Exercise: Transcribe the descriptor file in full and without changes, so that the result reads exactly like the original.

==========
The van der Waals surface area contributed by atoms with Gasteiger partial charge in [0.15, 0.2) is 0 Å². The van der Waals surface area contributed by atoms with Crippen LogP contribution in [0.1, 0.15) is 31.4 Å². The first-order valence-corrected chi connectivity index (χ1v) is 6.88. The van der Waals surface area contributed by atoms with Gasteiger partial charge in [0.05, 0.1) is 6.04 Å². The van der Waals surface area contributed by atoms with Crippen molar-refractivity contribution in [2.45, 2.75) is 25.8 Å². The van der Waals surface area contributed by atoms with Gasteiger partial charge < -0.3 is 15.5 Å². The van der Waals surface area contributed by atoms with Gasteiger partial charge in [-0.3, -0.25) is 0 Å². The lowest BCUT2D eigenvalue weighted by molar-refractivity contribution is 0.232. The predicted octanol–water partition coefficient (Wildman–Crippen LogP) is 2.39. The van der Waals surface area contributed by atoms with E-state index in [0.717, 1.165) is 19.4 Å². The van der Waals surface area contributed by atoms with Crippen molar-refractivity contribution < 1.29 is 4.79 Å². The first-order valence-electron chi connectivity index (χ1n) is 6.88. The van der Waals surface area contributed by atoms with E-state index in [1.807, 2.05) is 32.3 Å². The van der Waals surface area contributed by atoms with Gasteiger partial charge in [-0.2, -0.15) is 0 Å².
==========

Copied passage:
The van der Waals surface area contributed by atoms with Gasteiger partial charge in [0.15, 0.2) is 0 Å². The van der Waals surface area contributed by atoms with Crippen LogP contribution in [0.1, 0.15) is 31.4 Å². The first-order valence-corrected chi connectivity index (χ1v) is 6.88. The van der Waals surface area contributed by atoms with Gasteiger partial charge in [0.05, 0.1) is 6.04 Å². The van der Waals surface area contributed by atoms with Crippen molar-refractivity contribution in [2.45, 2.75) is 25.8 Å². The van der Waals surface area contributed by atoms with Gasteiger partial charge < -0.3 is 15.5 Å². The van der Waals surface area contributed by atoms with Gasteiger partial charge in [-0.3, -0.25) is 0 Å². The lowest BCUT2D eigenvalue weighted by molar-refractivity contribution is 0.232. The predicted octanol–water partition coefficient (Wildman–Crippen LogP) is 2.39. The van der Waals surface area contributed by atoms with E-state index in [0.717, 1.165) is 19.4 Å². The van der Waals surface area contributed by atoms with Crippen molar-refractivity contribution < 1.29 is 4.79 Å². The first-order valence-electron chi connectivity index (χ1n) is 6.88. The van der Waals surface area contributed by atoms with E-state index in [1.807, 2.05) is 32.3 Å². The van der Waals surface area contributed by atoms with Gasteiger partial charge in [-0.2, -0.15) is 0 Å².